Qubits are the quantum version of the smallest building block used in conventional digital computers today. They are subject to the laws of quantum physics, which means they possess the remarkable property of allowing them to be in a superposition of both zero and one states, until a measurement is taken, at which point they become either a one or a zero. This property allows the result of many possible outcomes to be calculated at once, making a quantum computer insanely fast and powerful – just the sort of thing you need for such things as climate modelling, code-breaking, Folding@Home style distributed projects, advanced artificial intelligence – and possibly gaming computers of the like never before seen, if they can be made small and cheaply enough. To give an idea of the enormous advance in processing power possible, physicist Rui-Rui Du of Rice University
, Houston, Texas, who is researching the creation of stable qubits explained:
In principle, we don't need many qubits to create a powerful computer. In terms of information density, a silicon microprocessor with 1 billion transistors would be roughly equal to a quantum processor with 30 qubits.
It’s not hard to see that using something like 64 qubits would increase processing power beyond anything we can imagine now.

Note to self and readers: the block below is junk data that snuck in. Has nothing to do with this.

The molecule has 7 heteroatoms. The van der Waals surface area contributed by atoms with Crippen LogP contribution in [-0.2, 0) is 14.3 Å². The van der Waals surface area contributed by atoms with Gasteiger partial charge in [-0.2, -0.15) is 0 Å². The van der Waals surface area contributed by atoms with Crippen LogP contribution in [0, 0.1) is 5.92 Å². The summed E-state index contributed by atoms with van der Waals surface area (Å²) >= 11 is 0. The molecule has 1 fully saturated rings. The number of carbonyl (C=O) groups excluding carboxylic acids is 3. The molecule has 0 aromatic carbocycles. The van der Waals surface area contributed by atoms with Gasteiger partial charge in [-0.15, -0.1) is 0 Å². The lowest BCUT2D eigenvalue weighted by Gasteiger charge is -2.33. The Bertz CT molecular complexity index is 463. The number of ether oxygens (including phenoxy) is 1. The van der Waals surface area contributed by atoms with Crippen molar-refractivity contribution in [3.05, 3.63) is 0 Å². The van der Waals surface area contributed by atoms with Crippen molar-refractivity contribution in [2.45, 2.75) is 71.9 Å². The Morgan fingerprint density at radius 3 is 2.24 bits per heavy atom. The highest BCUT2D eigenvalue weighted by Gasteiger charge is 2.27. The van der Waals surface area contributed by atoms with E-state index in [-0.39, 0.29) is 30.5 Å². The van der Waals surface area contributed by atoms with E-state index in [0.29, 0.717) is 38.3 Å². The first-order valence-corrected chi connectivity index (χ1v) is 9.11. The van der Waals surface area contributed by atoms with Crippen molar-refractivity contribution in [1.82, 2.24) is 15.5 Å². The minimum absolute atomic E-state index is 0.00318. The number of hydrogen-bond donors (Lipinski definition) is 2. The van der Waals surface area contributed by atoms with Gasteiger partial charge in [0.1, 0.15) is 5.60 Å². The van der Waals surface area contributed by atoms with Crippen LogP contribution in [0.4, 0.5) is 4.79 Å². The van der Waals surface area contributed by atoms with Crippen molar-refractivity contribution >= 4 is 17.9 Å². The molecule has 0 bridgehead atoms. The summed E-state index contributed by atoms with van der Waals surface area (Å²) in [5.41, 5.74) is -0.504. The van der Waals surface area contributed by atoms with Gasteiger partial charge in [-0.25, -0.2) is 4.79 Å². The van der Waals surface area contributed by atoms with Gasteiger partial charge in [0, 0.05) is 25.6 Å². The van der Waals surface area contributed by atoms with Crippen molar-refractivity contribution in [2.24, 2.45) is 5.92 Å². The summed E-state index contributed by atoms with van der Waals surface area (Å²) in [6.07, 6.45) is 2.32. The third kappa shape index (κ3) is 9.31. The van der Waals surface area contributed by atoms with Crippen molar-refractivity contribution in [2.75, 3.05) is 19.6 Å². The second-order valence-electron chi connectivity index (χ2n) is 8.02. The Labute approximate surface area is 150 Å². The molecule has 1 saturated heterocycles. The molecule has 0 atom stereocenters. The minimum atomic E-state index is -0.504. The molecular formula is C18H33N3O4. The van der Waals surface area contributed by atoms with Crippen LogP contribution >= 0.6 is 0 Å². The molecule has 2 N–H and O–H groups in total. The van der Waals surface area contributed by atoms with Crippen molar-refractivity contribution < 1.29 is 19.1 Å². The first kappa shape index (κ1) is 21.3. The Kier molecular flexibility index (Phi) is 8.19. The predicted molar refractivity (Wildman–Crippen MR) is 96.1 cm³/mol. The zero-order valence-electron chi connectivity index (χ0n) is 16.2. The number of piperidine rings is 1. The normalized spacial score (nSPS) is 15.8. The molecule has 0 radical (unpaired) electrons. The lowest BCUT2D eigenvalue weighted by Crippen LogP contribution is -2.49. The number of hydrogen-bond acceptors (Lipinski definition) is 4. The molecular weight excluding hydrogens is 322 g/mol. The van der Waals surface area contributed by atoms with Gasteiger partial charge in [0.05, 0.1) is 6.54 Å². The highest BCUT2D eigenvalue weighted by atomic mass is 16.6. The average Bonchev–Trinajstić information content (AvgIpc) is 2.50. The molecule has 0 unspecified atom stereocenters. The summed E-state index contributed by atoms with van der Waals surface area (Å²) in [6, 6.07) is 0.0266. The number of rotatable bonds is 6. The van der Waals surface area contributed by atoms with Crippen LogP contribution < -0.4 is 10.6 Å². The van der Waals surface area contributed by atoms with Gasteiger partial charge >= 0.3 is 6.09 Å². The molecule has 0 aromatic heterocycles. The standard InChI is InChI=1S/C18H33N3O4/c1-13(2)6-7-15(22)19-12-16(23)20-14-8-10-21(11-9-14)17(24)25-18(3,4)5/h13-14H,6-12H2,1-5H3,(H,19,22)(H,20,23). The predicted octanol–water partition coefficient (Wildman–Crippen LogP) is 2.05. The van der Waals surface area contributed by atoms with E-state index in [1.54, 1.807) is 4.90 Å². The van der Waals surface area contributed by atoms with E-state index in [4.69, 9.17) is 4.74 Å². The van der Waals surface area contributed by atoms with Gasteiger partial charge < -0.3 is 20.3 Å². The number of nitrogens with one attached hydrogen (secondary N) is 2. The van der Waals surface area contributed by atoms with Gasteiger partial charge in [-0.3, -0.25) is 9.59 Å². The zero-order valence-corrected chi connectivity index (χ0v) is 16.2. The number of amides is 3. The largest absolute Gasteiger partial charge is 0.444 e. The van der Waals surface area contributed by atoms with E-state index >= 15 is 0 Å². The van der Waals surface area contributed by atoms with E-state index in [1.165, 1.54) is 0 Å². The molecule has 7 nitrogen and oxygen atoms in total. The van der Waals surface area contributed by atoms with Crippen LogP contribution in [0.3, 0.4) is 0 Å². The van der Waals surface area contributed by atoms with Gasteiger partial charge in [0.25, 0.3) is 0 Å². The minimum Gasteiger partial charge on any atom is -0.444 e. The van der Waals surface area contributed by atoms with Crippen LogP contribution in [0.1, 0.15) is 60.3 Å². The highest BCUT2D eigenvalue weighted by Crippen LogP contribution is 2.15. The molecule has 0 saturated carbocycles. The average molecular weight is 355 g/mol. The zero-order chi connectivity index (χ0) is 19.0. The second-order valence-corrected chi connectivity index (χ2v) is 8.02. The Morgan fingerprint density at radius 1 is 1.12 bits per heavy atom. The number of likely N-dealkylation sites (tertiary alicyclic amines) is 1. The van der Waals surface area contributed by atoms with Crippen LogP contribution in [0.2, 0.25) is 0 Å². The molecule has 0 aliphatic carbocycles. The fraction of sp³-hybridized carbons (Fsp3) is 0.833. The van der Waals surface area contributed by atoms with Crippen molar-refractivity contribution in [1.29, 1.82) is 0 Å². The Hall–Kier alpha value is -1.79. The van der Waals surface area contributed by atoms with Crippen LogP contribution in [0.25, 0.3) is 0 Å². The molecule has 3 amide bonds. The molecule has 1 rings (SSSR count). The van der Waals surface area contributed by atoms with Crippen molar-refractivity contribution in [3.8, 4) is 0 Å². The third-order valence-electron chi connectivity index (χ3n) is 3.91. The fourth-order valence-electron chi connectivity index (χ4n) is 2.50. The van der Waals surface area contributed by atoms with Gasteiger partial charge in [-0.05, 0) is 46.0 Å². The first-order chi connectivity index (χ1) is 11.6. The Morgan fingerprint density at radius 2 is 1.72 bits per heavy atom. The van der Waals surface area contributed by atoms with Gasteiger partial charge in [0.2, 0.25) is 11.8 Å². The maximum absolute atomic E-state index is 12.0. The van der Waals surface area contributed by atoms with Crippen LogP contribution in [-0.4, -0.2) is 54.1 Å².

However, creating these qubits and keeping them stable enough to perform useful calculations with has been a serious challenge since research into quantum computers began. However, if an approach called "topological quantum computing" bears fruit, then keeping qubits stable might just get a lot easier. In this method, qubits will be made in pairs, with an almost immutable shared identity, which makes them much more stable and resilient to interference (presumably because one qubit can "error-correct" for corruption in the other qubit) which causes them to lose their delicate state of superposition, an effect called quantum decoherence
Unfortunately, the catch is that these stable qubit pairs, known as "majorana fermions", have not yet been seen in experiments. Physicists now think that it might be possible to create these by "marrying" a two dimensional topological insulator to a superconductor. Due to the peculiar properties of topological insulators, the elusive majorana fermions should be created precisely where the two materials meet, allowing them to potentially be used for quantum computing.
Further refinements of topological insulators and experiments will determine whether such qubits can be made, whether they’re stable enough and whether they can be used in a practical commercial computer. Finally, whether the technology to enable this kind of processing power will ever become viable and cheap enough to incorporate into a high performance desktop PC or gaming console remains to be seen.
Source: TG Daily